Improved Renal Preservation

Award Information
Agency:
Department of Health and Human Services
Branch
n/a
Amount:
$154,641.00
Award Year:
2003
Program:
SBIR
Phase:
Phase I
Contract:
1R43DK063806-01
Award Id:
66393
Agency Tracking Number:
DK063806
Solicitation Year:
n/a
Solicitation Topic Code:
n/a
Solicitation Number:
n/a
Small Business Information
TWENTY FIRST CENTURY MEDICINE, 10844 EDISON CT, RANCHO CUCAMONGA, CA, 91730
Hubzone Owned:
N
Minority Owned:
N
Woman Owned:
N
Duns:
n/a
Principal Investigator:
GREGORYFAHY
(909) 466-8633
GFAHY@21CM.COM
Business Contact:
HARVEYHORSWELL
(909) 466-8633
HHORSWELL@21CM.COM
Research Institute:
n/a
Abstract
DESCRIPTION (provided by applicant): The ultimate aim of the proposed research is to enable a substantial improvement in human kidney preservation prior to transplantation by extending the safe storage time and improving outcomes after any given period of storage. This proposal will build upon existing results indicating that a new renal preservation solution developed at 21st Century Medicine (Renasol) is superior to the industry standard, UW solution, in both canine and leporine renal transplant models. The proposal will explore a combination of Renasol and a specific new formulation of protein factors ("trophic factors") that dramatically improve hypothermic storage of dog kidneys. More information will be obtained on the appropriate concentration of trophic factors using the rabbit renal transplant model. A potentially valuable additive for Renasol that may help protect human kidneys from the effects of agonal hypotension will also be evaluated. Canine renal transplants will also be performed using kidneys preserved by simple cold storage for 4 days with Renasol and with Renasol + trophic factors. In anticipation of clinical application, and resulting stability requirements, tests will be conducted, using both the canine and leporine models, to show Renasol retains its effectiveness after months of prior storage at 4 deg. C. These studies will result in a final formulation that will be taken into human clinical trials in Phase II and marketed in Phase Ill. During the course of the proposed studies, urine samples will be collected on a routine basis and subjected to protein profiling using an in-house proteomics workstation. These observations will determine whether the degree of hypothermic injury observed is correlated with definable relative or absolute changes in urinary protein concentrations. This may provide a new predictive diagnostic marker of renal preservation injury. The ability to preserve kidneys with less damage prior to transplantation will significantly reduce the costs and risks of post-transplant dialysis, reduce rejection episodes, and increase the net organ supply.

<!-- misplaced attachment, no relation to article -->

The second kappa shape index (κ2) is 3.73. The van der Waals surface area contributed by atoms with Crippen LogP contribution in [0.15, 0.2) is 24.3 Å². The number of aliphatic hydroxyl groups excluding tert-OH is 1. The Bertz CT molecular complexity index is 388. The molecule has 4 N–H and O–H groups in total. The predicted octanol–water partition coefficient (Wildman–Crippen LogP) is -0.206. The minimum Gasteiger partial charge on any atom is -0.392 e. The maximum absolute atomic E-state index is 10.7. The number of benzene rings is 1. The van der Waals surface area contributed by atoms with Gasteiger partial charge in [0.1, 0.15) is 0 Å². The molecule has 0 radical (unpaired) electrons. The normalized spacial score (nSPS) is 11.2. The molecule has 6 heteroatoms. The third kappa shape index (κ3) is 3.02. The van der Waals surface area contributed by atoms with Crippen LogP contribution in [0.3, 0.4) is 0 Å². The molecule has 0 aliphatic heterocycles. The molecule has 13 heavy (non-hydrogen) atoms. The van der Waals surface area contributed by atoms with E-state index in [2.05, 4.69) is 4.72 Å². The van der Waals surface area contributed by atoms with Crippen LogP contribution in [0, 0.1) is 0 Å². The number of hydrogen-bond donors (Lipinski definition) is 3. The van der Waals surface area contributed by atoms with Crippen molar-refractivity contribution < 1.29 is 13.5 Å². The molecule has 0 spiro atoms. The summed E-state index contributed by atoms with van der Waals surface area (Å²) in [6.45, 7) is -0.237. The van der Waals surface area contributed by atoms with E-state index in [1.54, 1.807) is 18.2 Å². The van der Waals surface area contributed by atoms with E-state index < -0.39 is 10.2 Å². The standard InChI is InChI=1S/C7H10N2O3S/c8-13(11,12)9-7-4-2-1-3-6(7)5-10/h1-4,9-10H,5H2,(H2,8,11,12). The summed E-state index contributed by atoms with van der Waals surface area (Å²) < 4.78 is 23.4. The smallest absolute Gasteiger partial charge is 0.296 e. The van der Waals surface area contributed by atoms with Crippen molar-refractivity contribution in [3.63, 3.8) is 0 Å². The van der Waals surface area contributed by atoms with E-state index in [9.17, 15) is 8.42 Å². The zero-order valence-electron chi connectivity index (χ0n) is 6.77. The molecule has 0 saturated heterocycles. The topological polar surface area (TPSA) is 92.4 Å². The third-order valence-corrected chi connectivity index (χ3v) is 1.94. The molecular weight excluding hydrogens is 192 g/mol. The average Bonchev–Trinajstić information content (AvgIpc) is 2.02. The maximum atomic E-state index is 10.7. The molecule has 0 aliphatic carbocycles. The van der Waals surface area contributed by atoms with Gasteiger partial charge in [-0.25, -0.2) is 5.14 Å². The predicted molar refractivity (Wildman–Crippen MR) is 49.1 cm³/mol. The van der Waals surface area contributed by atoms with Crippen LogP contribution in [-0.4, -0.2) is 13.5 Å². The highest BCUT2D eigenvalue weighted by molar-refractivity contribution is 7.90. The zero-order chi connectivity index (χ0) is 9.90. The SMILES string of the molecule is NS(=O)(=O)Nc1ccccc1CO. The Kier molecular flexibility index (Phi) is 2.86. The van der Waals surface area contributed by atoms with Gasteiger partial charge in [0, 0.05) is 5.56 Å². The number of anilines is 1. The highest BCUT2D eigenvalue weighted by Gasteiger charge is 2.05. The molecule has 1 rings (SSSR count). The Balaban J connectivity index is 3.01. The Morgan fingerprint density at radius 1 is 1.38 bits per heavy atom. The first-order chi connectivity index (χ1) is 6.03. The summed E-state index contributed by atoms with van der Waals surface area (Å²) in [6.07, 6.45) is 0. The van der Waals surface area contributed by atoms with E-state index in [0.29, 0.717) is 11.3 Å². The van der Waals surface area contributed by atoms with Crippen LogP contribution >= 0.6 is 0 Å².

* information listed above is at the time of submission.

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